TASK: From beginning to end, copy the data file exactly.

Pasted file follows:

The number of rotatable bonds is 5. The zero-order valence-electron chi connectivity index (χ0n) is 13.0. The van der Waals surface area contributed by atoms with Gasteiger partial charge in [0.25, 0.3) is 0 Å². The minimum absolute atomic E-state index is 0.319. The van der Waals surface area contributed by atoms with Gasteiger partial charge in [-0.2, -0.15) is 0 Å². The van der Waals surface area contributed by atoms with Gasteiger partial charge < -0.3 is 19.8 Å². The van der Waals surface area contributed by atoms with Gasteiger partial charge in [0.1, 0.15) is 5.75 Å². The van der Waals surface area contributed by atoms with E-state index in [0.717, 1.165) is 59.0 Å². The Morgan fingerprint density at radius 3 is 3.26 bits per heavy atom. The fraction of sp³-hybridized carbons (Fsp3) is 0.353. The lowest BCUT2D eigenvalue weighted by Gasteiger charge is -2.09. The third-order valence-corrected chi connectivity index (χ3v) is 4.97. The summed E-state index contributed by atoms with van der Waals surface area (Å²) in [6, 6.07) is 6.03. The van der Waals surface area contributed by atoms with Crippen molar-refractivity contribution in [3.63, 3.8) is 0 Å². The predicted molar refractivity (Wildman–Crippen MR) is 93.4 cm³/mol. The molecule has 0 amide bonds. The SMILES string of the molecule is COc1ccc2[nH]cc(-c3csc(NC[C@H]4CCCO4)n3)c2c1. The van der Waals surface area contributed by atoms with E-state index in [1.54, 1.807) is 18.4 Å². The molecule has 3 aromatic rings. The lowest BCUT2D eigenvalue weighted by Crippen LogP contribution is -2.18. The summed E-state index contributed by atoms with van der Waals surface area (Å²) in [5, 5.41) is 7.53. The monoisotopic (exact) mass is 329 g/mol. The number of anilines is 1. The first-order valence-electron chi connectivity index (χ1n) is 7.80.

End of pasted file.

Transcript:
The number of rotatable bonds is 5. The zero-order valence-electron chi connectivity index (χ0n) is 13.0. The van der Waals surface area contributed by atoms with Gasteiger partial charge in [0.25, 0.3) is 0 Å². The minimum absolute atomic E-state index is 0.319. The van der Waals surface area contributed by atoms with Gasteiger partial charge in [-0.2, -0.15) is 0 Å². The van der Waals surface area contributed by atoms with Gasteiger partial charge < -0.3 is 19.8 Å². The van der Waals surface area contributed by atoms with Gasteiger partial charge in [0.1, 0.15) is 5.75 Å². The van der Waals surface area contributed by atoms with E-state index in [0.717, 1.165) is 59.0 Å². The Morgan fingerprint density at radius 3 is 3.26 bits per heavy atom. The fraction of sp³-hybridized carbons (Fsp3) is 0.353. The lowest BCUT2D eigenvalue weighted by Gasteiger charge is -2.09. The third-order valence-corrected chi connectivity index (χ3v) is 4.97. The summed E-state index contributed by atoms with van der Waals surface area (Å²) in [6, 6.07) is 6.03. The van der Waals surface area contributed by atoms with Crippen molar-refractivity contribution in [3.63, 3.8) is 0 Å². The predicted molar refractivity (Wildman–Crippen MR) is 93.4 cm³/mol. The molecule has 0 amide bonds. The SMILES string of the molecule is COc1ccc2[nH]cc(-c3csc(NC[C@H]4CCCO4)n3)c2c1. The van der Waals surface area contributed by atoms with E-state index in [1.54, 1.807) is 18.4 Å². The molecule has 3 aromatic rings. The lowest BCUT2D eigenvalue weighted by Crippen LogP contribution is -2.18. The summed E-state index contributed by atoms with van der Waals surface area (Å²) in [5, 5.41) is 7.53. The monoisotopic (exact) mass is 329 g/mol. The number of anilines is 1. The first-order valence-electron chi connectivity index (χ1n) is 7.80.